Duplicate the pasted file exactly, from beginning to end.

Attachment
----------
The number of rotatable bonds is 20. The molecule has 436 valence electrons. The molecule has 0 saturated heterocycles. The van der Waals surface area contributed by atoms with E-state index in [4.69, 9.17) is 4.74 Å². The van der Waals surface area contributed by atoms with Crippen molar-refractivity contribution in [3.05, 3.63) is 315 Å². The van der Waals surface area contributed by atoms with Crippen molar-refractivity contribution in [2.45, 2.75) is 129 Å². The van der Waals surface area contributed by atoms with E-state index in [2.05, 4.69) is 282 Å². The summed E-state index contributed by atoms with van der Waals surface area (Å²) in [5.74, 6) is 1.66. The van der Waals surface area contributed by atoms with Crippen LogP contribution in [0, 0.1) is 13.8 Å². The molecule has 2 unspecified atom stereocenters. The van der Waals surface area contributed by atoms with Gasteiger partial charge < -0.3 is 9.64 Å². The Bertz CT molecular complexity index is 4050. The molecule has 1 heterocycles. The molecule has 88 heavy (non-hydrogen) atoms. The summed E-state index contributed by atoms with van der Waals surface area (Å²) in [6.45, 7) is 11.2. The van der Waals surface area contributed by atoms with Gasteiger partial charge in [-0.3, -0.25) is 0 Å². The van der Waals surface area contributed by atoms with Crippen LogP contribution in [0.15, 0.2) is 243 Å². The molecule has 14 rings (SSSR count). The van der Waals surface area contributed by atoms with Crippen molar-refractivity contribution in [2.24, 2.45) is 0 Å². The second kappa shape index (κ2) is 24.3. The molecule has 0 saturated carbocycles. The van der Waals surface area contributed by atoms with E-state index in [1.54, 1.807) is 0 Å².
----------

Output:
The number of rotatable bonds is 20. The molecule has 436 valence electrons. The molecule has 0 saturated heterocycles. The van der Waals surface area contributed by atoms with E-state index in [4.69, 9.17) is 4.74 Å². The van der Waals surface area contributed by atoms with Crippen molar-refractivity contribution in [3.05, 3.63) is 315 Å². The van der Waals surface area contributed by atoms with Crippen molar-refractivity contribution in [2.45, 2.75) is 129 Å². The van der Waals surface area contributed by atoms with E-state index in [2.05, 4.69) is 282 Å². The summed E-state index contributed by atoms with van der Waals surface area (Å²) in [5.74, 6) is 1.66. The van der Waals surface area contributed by atoms with Crippen LogP contribution in [0, 0.1) is 13.8 Å². The molecule has 2 unspecified atom stereocenters. The van der Waals surface area contributed by atoms with Gasteiger partial charge < -0.3 is 9.64 Å². The Bertz CT molecular complexity index is 4050. The molecule has 1 heterocycles. The molecule has 88 heavy (non-hydrogen) atoms. The summed E-state index contributed by atoms with van der Waals surface area (Å²) in [6.45, 7) is 11.2. The van der Waals surface area contributed by atoms with Gasteiger partial charge in [-0.3, -0.25) is 0 Å². The van der Waals surface area contributed by atoms with Crippen LogP contribution in [0.15, 0.2) is 243 Å². The molecule has 14 rings (SSSR count). The van der Waals surface area contributed by atoms with Crippen molar-refractivity contribution in [2.24, 2.45) is 0 Å². The second kappa shape index (κ2) is 24.3. The molecule has 0 saturated carbocycles. The van der Waals surface area contributed by atoms with E-state index in [1.54, 1.807) is 0 Å².